Afghanistan war veteran and author Trent Reedy (l.) is best known for his novel Words into Dust, about an Afghan teen girl. His new novel, Enduring Freedom, co-written with Afghan English teacher Jawad Arash (who uses a pseudonym), is based on the aftermath of 9/11 and Reedy’s deployment in Afghanistan; it’s also inspired by the unlikely friendship the two struck up when the Army stationed Reedy in Arash’s town when Arash was a teen. PW spoke with the authors about how they met, what prompted them to write together, and how they crafted the narrative’s dual perspectives.
What inspired you both to write this book based on your actual friendship in time for the anniversary of 9/11 and Operation Freedom?
Reedy: I’ve been back for 16 years and I thought I was done writing about the war, but Afghanistan keeps luring me back [as a subject]. It amazes me how much time has passed and how quickly. It’s been 20 years and I am still struck by how strongly 9/11 and the Afghan people stick with me. It’s a huge part of my life, so writing this book was very personal—particularly to write it with Jawad and to bring our friendship to life against the backdrop of that time.
Arash: For me it was also very personal. And it felt like the right thing to do, to bring this cooperation to life and tell a story based on our story. To be honest, for us [in Afghanistan], 9/11 was a great tragedy that we watched at home later on VHS tapes that we smuggled in and had to keep secret from the Taliban. We had no idea what would be next for us as a country. And for all of us who were kids at the time, my generation, though this was something horrifying and it brought a terrible war, later on it also brought us opportunities for a better future.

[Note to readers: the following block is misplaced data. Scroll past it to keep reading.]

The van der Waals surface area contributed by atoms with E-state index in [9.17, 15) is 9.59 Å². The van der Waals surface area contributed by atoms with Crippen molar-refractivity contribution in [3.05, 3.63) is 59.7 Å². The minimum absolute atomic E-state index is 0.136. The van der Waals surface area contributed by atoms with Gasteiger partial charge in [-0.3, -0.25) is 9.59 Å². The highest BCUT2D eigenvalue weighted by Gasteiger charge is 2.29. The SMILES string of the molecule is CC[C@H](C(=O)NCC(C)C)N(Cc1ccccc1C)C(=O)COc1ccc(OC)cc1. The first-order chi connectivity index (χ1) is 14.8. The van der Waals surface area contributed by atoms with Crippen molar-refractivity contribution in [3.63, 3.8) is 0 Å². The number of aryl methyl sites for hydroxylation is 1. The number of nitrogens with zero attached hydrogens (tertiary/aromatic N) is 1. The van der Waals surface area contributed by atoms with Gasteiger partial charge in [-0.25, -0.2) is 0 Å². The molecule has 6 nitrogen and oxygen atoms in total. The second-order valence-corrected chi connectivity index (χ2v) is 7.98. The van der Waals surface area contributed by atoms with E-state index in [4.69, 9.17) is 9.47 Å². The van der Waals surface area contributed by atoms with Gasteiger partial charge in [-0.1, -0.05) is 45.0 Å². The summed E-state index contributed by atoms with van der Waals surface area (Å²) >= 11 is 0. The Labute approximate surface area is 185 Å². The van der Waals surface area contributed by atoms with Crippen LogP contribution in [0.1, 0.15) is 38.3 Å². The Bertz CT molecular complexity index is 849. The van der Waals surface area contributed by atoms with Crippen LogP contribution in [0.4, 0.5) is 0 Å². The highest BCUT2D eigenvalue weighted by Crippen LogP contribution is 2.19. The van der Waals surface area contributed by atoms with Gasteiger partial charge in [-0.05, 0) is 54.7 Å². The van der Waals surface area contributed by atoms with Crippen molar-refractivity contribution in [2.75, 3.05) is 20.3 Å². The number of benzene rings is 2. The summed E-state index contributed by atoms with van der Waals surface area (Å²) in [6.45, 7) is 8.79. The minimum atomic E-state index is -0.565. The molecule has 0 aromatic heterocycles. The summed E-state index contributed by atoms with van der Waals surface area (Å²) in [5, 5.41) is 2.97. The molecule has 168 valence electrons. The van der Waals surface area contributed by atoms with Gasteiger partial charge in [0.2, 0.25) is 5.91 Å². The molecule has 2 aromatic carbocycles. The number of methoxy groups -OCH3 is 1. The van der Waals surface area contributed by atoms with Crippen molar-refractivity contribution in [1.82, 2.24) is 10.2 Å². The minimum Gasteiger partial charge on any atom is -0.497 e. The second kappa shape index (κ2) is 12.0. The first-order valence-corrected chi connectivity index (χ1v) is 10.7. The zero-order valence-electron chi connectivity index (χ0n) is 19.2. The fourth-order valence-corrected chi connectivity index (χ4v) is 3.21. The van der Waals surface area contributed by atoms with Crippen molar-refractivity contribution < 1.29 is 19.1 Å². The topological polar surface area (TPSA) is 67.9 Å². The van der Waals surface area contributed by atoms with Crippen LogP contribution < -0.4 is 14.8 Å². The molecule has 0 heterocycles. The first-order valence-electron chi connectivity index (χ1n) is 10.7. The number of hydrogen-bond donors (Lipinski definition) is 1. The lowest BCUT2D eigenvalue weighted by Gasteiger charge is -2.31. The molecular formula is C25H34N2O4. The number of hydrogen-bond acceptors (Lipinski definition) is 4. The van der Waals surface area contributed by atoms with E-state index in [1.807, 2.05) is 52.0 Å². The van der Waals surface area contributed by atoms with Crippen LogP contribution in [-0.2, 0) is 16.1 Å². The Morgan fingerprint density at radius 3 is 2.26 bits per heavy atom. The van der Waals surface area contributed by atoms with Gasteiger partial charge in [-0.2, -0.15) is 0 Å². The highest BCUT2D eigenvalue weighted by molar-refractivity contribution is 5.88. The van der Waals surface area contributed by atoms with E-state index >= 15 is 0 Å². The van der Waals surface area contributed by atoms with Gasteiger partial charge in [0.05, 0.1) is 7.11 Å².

How did you originally meet?
Arash: In my town, me and the other boys, we were all desperate to practice our English. We heard that there was an American soldier who would talk to people. And I tried to meet him and started to talk to him. Our friendship started from there.
Reedy: The real story mirrors what we wrote in the book. When our unit first arrived, we rented a compound right next to Jawad’s home. On one intensely hot day, I was stationed on a tower up high on a concrete platform above a dusty street and an Afghan teen started to talk to me. I am ashamed now to remember what I thought then. The Army trained us to think we were in a constant fight and to treat all the Afghan people as potential enemies. So, when Jawad came up to me and spoke, I feared this kid might be a suicide bomber or want to hurt me in some way. We [the Americans] had so many mistaken ideas. I was on edge all the time in the beginning. But when I finally talked to Jawad it turned out that all he wanted was to meet me, to practice his English, and it was a hot day so he wanted to get into the shade. I can laugh now, because I was overreacting. I would like to take a moment to thank the Afghan people for bearing with us [the Army] as we bumbled along in those early tours.